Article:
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Resources available to aid producers in cotton program decisionsResources available to aid producers in cotton program decisions

Online articles, webinars, fact sheets and videos help producers make decisions about Seed Cotton program and Cotton Ginning Cost Share program. Click on the links below.

Shelley E. Huguley

April 12, 2018

3 Min Read

In February of 2018 cotton made history by being reinstated into the 2014 farm bill. To clarify the changes and the decisions needed to be made, cotton organizations are utilizing online resources, conference calls and informational sessions to update growers.

“This is pretty unprecedented. The fact of putting a covered commodity in a farm bill back in Title I, outside of a farm bill process, has never happened before with any commodity,” says Steve Verett, Plains Cotton Growers executive vice-president.  “This was a well-executed strategy that the cotton industry as a whole pulled off along with the help of House Agriculture Committee Chairman Mike Conaway.”

One of the resources made available to growers, lenders or others interested in learning more about the seed cotton program, was a series of seven informational meetings, held this winter by Plains Cotton Growers, from Lubbock up to Dumas.

When asked, what are some of the main particulars of the new seed cotton program that growers need to understand, Kody Bessent, PCG vice president of Operations and Legislative Affairs, says producers need to understand that the generic acres are going away. “They will be fully converted into seed cotton acres or other base acres on a proportional basis before the end of this crop year — effective for the 2018 crop year.

“Growers also need to have a greater understanding of how the conversion or allocation of base acres works so they can take advantage of what works best for their operation and their landlords as well.”

Through the program, growers also will have an opportunity to update their yields and a mechanism by which to do that, says Bessent, who describes the seed cotton program as an effective program that will provide meaningful assistance when necessary.

Another important aspect is the logistics of how the seed cotton proposal takes into account the reference price versus the actual calculation of a payment in the event it's received, says Bessent. “It takes into consideration the full value of lint and seed, so it's a little bit different than the traditional farm program for cotton.”

For more information about the 2018 seed cotton program, go to the following websites:

Another topic of discussion at meetings is the Cotton Ginning Cost Share (CGCS) program, which provides cost share assistance payment to cotton producers based on the 2016 crop year. Signups began March 12 and continue through May 31.

“Producers should have received the form in the mail by now,” says Bessent. Before growers and or landlords sign the prefilled form, Bessent encourages growers to:

  • double check the number of acres listed on the form

  • make sure your landlords have received their form-  producers can complete a landlord’s form on their behalf as long as they have power of attorney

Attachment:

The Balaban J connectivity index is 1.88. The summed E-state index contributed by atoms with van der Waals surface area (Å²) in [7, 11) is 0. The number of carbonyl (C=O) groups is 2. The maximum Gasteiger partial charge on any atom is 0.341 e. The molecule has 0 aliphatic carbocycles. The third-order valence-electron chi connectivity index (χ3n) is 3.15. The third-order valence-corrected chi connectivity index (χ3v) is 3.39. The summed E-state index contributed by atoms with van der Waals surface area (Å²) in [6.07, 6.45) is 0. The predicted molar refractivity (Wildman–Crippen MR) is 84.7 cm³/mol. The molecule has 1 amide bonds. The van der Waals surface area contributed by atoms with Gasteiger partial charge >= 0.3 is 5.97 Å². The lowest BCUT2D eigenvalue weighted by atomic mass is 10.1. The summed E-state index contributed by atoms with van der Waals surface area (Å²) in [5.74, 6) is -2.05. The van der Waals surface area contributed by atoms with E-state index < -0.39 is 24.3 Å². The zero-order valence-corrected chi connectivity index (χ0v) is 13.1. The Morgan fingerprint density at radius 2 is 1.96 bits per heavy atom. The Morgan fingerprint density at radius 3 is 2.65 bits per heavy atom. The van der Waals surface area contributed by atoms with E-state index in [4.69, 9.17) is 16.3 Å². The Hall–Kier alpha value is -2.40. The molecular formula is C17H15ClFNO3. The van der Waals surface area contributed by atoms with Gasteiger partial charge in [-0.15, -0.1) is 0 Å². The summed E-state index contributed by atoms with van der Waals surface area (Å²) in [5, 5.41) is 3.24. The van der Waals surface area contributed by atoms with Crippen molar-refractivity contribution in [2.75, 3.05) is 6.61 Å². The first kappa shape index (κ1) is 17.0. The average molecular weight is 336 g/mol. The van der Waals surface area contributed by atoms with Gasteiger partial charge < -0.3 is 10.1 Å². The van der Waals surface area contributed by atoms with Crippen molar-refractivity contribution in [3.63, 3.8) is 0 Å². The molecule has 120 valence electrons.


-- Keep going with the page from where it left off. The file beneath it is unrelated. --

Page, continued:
• ensure the forms are filled out correctly and submitted by the May 31 deadline

“Now is the time,” urges Bessent.

For more information about CGCS program, visit:

As growers continue to prepare their fields for the upcoming season, Bessent says cotton acres are expected to increase in Texas but especially in the Texas Panhandle. “A lot of that is being driven by where commodity prices are today across the board, whether it be wheat or sorghum or corn, cotton just provides more marketability in the marketplace right now.”

In 2016, more than 1.3 million acres were planted in the Texas Northern High Plains. This year, those acres are expected to jump to 1.5 million acres, according to Verett.



About the Author(s)

Shelley E. Huguley

Editor, Southwest Farm Press

Shelley Huguley has been involved in agriculture for the last 25 years. She began her career in agricultural communications at the Texas Forest Service West Texas Nursery in Lubbock, where she developed and produced the Windbreak Quarterly, a newspaper about windbreak trees and their benefit to wildlife, production agriculture and livestock operations. While with the Forest Service she also served as an information officer and team leader on fires during the 1998 fire season and later produced the Firebrands newsletter that was distributed quarterly throughout Texas to Volunteer Fire Departments. Her most personal involvement in agriculture also came in 1998, when she married the love of her life and cotton farmer Preston Huguley of Olton, Texas. As a farmwife she knows first-hand the ups and downs of farming, the endless decisions that have to be made each season based on “if” it rains, “if” the drought continues, “if” the market holds. She is the bookkeeper for their family farming operation and cherishes moments on the farm such as taking harvest meals to the field or starting a sprinkler in the summer with the whole family lending a hand. Shelley has also freelanced for agricultural companies such as Olton CO-OP Gin, producing the newsletter Cotton Connections while also designing marketing materials to promote the gin. She has published articles in agricultural publications such as Southwest Farm Press while also volunteering her marketing and writing skills to non-profit organizations such a Refuge Services, an equine-assisted therapy group in Lubbock. She and her husband reside in Olton with their three children Breely, Brennon and HalleeKate.

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